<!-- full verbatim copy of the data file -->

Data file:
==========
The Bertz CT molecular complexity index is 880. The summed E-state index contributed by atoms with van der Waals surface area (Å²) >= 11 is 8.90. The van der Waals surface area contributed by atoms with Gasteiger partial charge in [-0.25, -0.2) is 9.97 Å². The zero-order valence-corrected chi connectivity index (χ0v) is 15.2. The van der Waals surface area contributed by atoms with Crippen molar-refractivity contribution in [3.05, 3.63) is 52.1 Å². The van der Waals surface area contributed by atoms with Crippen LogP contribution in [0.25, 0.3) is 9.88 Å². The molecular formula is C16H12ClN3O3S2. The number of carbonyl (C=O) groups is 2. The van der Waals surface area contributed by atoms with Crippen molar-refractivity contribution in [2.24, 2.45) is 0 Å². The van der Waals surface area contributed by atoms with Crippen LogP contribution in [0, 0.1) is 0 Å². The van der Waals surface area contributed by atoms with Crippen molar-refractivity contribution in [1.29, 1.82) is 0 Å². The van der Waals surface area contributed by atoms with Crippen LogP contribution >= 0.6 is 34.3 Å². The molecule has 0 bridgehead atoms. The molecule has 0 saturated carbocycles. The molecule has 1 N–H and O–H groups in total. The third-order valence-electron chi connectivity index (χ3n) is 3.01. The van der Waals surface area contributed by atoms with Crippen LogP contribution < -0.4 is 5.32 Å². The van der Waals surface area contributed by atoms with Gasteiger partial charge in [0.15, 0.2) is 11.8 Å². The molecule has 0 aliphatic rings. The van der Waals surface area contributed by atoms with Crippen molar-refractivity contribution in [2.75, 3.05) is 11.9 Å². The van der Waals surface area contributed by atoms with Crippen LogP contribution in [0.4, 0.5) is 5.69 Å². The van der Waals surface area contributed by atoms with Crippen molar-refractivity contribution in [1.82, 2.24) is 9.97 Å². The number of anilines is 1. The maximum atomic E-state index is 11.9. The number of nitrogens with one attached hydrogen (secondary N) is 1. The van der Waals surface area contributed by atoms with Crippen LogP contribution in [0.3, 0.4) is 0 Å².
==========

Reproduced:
The Bertz CT molecular complexity index is 880. The summed E-state index contributed by atoms with van der Waals surface area (Å²) >= 11 is 8.90. The van der Waals surface area contributed by atoms with Gasteiger partial charge in [-0.25, -0.2) is 9.97 Å². The zero-order valence-corrected chi connectivity index (χ0v) is 15.2. The van der Waals surface area contributed by atoms with Crippen molar-refractivity contribution in [3.05, 3.63) is 52.1 Å². The van der Waals surface area contributed by atoms with Crippen LogP contribution in [0.25, 0.3) is 9.88 Å². The molecular formula is C16H12ClN3O3S2. The number of carbonyl (C=O) groups is 2. The van der Waals surface area contributed by atoms with Crippen molar-refractivity contribution in [2.24, 2.45) is 0 Å². The van der Waals surface area contributed by atoms with Crippen LogP contribution in [0, 0.1) is 0 Å². The van der Waals surface area contributed by atoms with Crippen molar-refractivity contribution in [1.29, 1.82) is 0 Å². The van der Waals surface area contributed by atoms with Crippen LogP contribution >= 0.6 is 34.3 Å². The molecule has 0 bridgehead atoms. The molecule has 0 saturated carbocycles. The molecule has 1 N–H and O–H groups in total. The third-order valence-electron chi connectivity index (χ3n) is 3.01. The van der Waals surface area contributed by atoms with Crippen LogP contribution < -0.4 is 5.32 Å². The van der Waals surface area contributed by atoms with Gasteiger partial charge in [0.15, 0.2) is 11.8 Å². The molecule has 0 aliphatic rings. The van der Waals surface area contributed by atoms with Crippen molar-refractivity contribution in [2.75, 3.05) is 11.9 Å². The van der Waals surface area contributed by atoms with Crippen LogP contribution in [0.4, 0.5) is 5.69 Å². The van der Waals surface area contributed by atoms with Crippen molar-refractivity contribution in [1.82, 2.24) is 9.97 Å². The number of anilines is 1. The maximum atomic E-state index is 11.9. The number of nitrogens with one attached hydrogen (secondary N) is 1. The van der Waals surface area contributed by atoms with Crippen LogP contribution in [0.3, 0.4) is 0 Å².